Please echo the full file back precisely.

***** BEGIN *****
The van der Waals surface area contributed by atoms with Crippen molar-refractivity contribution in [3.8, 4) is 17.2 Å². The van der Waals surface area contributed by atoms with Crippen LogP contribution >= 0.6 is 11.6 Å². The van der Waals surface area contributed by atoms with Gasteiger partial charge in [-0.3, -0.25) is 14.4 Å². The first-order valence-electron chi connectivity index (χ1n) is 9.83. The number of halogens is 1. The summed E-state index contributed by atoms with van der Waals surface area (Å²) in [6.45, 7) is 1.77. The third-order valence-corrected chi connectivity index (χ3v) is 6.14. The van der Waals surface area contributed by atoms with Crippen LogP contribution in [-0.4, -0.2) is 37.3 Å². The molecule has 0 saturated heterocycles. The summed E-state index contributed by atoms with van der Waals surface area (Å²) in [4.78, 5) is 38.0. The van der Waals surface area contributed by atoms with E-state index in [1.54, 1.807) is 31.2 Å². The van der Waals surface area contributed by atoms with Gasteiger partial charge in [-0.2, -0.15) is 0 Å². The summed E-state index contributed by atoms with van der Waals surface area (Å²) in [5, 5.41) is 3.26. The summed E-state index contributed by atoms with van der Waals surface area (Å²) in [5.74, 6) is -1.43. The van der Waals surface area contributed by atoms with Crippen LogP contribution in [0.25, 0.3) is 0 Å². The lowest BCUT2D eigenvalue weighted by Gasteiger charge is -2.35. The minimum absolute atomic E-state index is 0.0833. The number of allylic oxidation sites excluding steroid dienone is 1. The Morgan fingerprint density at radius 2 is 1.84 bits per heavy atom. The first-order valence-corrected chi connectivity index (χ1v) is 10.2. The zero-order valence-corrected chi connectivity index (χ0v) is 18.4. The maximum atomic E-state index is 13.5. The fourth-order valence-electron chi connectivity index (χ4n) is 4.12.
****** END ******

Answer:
The van der Waals surface area contributed by atoms with Crippen molar-refractivity contribution in [3.8, 4) is 17.2 Å². The van der Waals surface area contributed by atoms with Crippen LogP contribution >= 0.6 is 11.6 Å². The van der Waals surface area contributed by atoms with Gasteiger partial charge in [-0.3, -0.25) is 14.4 Å². The first-order valence-electron chi connectivity index (χ1n) is 9.83. The number of halogens is 1. The summed E-state index contributed by atoms with van der Waals surface area (Å²) in [6.45, 7) is 1.77. The third-order valence-corrected chi connectivity index (χ3v) is 6.14. The van der Waals surface area contributed by atoms with Crippen LogP contribution in [-0.4, -0.2) is 37.3 Å². The molecule has 0 saturated heterocycles. The summed E-state index contributed by atoms with van der Waals surface area (Å²) in [4.78, 5) is 38.0. The van der Waals surface area contributed by atoms with E-state index in [1.54, 1.807) is 31.2 Å². The van der Waals surface area contributed by atoms with Gasteiger partial charge in [-0.2, -0.15) is 0 Å². The summed E-state index contributed by atoms with van der Waals surface area (Å²) in [5, 5.41) is 3.26. The summed E-state index contributed by atoms with van der Waals surface area (Å²) in [5.74, 6) is -1.43. The van der Waals surface area contributed by atoms with Crippen LogP contribution in [0.25, 0.3) is 0 Å². The lowest BCUT2D eigenvalue weighted by Gasteiger charge is -2.35. The minimum absolute atomic E-state index is 0.0833. The number of allylic oxidation sites excluding steroid dienone is 1. The Morgan fingerprint density at radius 2 is 1.84 bits per heavy atom. The first-order valence-corrected chi connectivity index (χ1v) is 10.2. The zero-order valence-corrected chi connectivity index (χ0v) is 18.4. The maximum atomic E-state index is 13.5. The fourth-order valence-electron chi connectivity index (χ4n) is 4.12.